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See below for a selection of the latest books from Second World War fiction category. Presented with a red border are the Second World War fiction books that have been lovingly read and reviewed by the experts at Lovereading. With expert reading recommendations made by people with a passion for books and some unique features Lovereading will help you find great Second World War fiction books and those from many more genres to read that will keep you inspired and entertained. And it's all free!
Sandra Eden's War tells the story of an SOE (Special Operations Executive) agent who is parachuted into France a few weeks before D-Day, in 1944, to co-ordinate French Resistance operations in disrupting German troop movements in and around Normandy. This is necessary in order to assist the Allied soldiers soon to be landing on the Normandy beaches. The tale is one of bravery and resourcefulness, and gives an insight into the actions of the SOE, which was set up by Winston Churchill in 1940 to 'set Europe ablaze'. There were a number of female SOE agents who served with honour and distinction during World War II. The author was inspired to write Sandra's story after reading a number of true stories regarding SOE agents during the war, including The White Mouse, an autobiography of Nancy Wake who served in the SOE with great merit. Nancy was one of the most highly decorated women of World War II. She died in 2011.
'We lived on a bunk built for four but in times of overcrowding, it slept seven and at times even eight. There was so little space on the berth that when one of us wanted to ease his hip, we all had to turn in a tangle of legs and chests and hollow bellies as if we were one many-limbed creature, a Hindu god or a centipede. We grow intimate not only in body but also in mind because we knew that though we were not born of one womb, we would certainly die together.' Alex Ehren is a poet, a prisoner and a teacher in block 31 in Auschwitz-Birkenau, the children's block. He spends his days trying to survive while illegally giving lessons to his young charges while shielding them as best he can from the impossible horrors of the camp. But trying to teach the children is not the only illicit activity that Alex is involved in. Alex is keeping a diary... Originally published as THE PAINTED WALL, Otto Kraus's autobiographical novel, tells the true story of 500 Jewish children who lived in the Czech Family Camp in Auschwitz-Birkenau between September 1943 and June 1944.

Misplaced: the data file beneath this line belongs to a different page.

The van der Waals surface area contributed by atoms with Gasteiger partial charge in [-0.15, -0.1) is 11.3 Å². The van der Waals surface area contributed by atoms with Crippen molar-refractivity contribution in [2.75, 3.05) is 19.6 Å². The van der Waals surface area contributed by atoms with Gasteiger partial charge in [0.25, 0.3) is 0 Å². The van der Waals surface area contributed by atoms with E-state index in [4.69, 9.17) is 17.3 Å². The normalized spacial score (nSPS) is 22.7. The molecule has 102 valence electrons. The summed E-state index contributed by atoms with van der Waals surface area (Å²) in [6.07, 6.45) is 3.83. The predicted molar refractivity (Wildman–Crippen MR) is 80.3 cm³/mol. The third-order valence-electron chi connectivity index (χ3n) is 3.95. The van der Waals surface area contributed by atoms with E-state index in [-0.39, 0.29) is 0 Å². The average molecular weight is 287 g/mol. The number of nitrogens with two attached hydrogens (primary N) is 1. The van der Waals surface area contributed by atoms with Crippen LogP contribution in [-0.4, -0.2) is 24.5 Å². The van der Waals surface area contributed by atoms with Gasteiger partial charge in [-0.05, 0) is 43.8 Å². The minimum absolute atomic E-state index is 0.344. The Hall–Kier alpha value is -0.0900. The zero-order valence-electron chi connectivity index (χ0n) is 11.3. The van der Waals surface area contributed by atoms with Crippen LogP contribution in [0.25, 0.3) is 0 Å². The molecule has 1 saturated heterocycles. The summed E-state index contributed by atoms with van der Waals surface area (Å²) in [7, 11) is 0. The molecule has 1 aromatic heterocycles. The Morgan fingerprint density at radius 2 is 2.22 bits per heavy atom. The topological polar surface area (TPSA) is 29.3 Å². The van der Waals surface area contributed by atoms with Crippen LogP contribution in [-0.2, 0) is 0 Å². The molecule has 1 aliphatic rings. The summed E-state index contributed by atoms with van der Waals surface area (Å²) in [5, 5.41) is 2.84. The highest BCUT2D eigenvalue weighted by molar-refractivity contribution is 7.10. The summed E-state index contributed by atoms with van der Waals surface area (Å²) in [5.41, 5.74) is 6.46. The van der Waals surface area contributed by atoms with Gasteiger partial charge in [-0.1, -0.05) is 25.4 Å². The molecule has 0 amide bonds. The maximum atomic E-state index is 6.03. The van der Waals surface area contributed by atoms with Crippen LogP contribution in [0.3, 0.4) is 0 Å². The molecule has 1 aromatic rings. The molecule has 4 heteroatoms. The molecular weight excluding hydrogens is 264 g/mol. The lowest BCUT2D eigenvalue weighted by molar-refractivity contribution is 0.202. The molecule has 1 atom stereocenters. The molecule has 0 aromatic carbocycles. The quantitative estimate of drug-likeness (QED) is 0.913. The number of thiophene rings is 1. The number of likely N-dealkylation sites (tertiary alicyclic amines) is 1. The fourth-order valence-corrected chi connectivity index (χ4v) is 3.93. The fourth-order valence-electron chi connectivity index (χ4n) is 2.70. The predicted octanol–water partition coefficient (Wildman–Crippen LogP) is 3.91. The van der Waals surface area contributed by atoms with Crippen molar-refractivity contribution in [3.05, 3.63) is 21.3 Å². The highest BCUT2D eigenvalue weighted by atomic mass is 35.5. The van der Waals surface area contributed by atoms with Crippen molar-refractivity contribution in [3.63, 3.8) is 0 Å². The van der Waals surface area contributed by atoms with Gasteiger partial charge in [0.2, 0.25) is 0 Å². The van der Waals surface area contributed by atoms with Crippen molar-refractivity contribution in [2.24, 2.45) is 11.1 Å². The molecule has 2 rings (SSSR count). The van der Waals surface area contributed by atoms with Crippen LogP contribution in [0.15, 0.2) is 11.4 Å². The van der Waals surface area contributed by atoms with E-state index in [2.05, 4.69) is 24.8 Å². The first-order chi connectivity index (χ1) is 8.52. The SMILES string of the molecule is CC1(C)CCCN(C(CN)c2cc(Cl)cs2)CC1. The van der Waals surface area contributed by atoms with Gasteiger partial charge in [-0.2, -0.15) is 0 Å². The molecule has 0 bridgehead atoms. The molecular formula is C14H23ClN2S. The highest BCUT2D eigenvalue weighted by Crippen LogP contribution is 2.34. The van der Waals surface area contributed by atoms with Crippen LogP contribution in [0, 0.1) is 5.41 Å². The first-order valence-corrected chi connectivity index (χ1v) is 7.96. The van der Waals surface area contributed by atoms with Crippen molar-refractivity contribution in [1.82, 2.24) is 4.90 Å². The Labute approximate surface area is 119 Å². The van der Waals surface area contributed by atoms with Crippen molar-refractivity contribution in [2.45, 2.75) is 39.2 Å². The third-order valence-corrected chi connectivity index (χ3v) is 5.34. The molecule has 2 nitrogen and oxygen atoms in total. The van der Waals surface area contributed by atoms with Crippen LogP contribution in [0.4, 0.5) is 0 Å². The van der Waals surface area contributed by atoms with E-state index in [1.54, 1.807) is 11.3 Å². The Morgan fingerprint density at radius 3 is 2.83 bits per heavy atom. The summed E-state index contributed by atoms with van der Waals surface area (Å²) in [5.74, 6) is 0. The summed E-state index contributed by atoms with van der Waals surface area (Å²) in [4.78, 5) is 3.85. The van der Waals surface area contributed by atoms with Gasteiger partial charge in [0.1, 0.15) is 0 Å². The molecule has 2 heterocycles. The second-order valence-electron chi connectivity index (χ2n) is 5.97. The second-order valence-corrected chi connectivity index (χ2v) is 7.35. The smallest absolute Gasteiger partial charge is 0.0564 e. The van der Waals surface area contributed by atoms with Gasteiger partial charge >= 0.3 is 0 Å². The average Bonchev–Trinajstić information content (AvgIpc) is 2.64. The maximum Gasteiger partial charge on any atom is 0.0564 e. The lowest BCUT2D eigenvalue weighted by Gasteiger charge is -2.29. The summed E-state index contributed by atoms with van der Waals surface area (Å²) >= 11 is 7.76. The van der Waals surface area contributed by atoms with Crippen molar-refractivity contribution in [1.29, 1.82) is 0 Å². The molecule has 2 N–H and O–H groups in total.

Visually horrifying and yet strangely affecting...An original way of looking at things, reminiscent of The Reader and is certainly just as harrowing. Broo Doherty (Literary Critic) Otto Brandt is not Otto Brandt. He is Ernst Frick, a former Nazi War Criminal. With his stolen identity, he flees Europe in search of a new life in Australia, where he secures highly paid engineering work on the Snowy Mountains scheme and buys a run-down farm. He soon meets the locals who welcome him into their community.But their trusting friendship makes Brandt's deception unbearable. Worse is to come when, to his horror, he finds that his new Shangri La is haunted by terrifying spectres and images from his Nazi past. He is at breaking point when he receives a desperate plea for help from Alan Gilbert, a vulnerable boy he had taught to swim on the long sea voyage to Australia. Alan is a victim of the infamous scheme to relocate homeless British children to Australia. Brandt drives to a remote Catholic mission and is outraged to find that a brutalised, starving Alan has been sexually abused. After a violent altercation with Alan's tormentor, he brings the boy back to live with him on the farm.His legal adoption of Alan, aided by his friends, Peggy and Milo, give Brandt a raison d'etre. Before the war, Peggy had worked at the London Library, collecting 'orphaned leaves', the lost pages from rare books and restoring them to their rightful volumes. When she compares these orphaned leaves with the gaps and secrets in people's lives, Brandt retreats into a darkening void of guilt and shame. He accepts that remorse for his crimes will never be enough. How could owning up be reconciled with his new responsibilities to Alan, and a community which has come to accept him as one of its own?